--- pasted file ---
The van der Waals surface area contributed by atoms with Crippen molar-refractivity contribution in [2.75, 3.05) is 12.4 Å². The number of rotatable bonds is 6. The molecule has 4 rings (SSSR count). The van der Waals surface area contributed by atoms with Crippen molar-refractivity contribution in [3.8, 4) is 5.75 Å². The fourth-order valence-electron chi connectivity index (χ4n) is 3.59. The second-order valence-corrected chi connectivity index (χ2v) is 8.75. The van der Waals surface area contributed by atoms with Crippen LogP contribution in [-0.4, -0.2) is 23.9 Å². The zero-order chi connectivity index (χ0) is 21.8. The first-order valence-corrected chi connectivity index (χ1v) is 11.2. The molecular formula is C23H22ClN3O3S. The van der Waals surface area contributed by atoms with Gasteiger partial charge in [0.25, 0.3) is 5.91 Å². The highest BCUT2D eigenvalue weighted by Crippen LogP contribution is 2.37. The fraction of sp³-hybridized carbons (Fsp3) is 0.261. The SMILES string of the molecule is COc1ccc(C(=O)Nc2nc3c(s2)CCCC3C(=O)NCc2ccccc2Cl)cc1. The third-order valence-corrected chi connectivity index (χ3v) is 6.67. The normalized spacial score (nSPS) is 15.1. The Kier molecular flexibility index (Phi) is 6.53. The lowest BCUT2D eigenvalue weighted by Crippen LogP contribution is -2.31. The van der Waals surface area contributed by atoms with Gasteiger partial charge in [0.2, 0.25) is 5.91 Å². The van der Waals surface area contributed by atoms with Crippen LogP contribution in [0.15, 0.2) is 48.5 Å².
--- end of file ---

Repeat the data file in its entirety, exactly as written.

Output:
The van der Waals surface area contributed by atoms with Crippen molar-refractivity contribution in [2.75, 3.05) is 12.4 Å². The number of rotatable bonds is 6. The molecule has 4 rings (SSSR count). The van der Waals surface area contributed by atoms with Crippen molar-refractivity contribution in [3.8, 4) is 5.75 Å². The fourth-order valence-electron chi connectivity index (χ4n) is 3.59. The second-order valence-corrected chi connectivity index (χ2v) is 8.75. The van der Waals surface area contributed by atoms with Crippen LogP contribution in [-0.4, -0.2) is 23.9 Å². The zero-order chi connectivity index (χ0) is 21.8. The first-order valence-corrected chi connectivity index (χ1v) is 11.2. The molecular formula is C23H22ClN3O3S. The van der Waals surface area contributed by atoms with Gasteiger partial charge in [0.25, 0.3) is 5.91 Å². The highest BCUT2D eigenvalue weighted by Crippen LogP contribution is 2.37. The fraction of sp³-hybridized carbons (Fsp3) is 0.261. The SMILES string of the molecule is COc1ccc(C(=O)Nc2nc3c(s2)CCCC3C(=O)NCc2ccccc2Cl)cc1. The third-order valence-corrected chi connectivity index (χ3v) is 6.67. The normalized spacial score (nSPS) is 15.1. The Kier molecular flexibility index (Phi) is 6.53. The lowest BCUT2D eigenvalue weighted by Crippen LogP contribution is -2.31. The van der Waals surface area contributed by atoms with Gasteiger partial charge in [0.2, 0.25) is 5.91 Å². The van der Waals surface area contributed by atoms with Crippen LogP contribution in [0.15, 0.2) is 48.5 Å².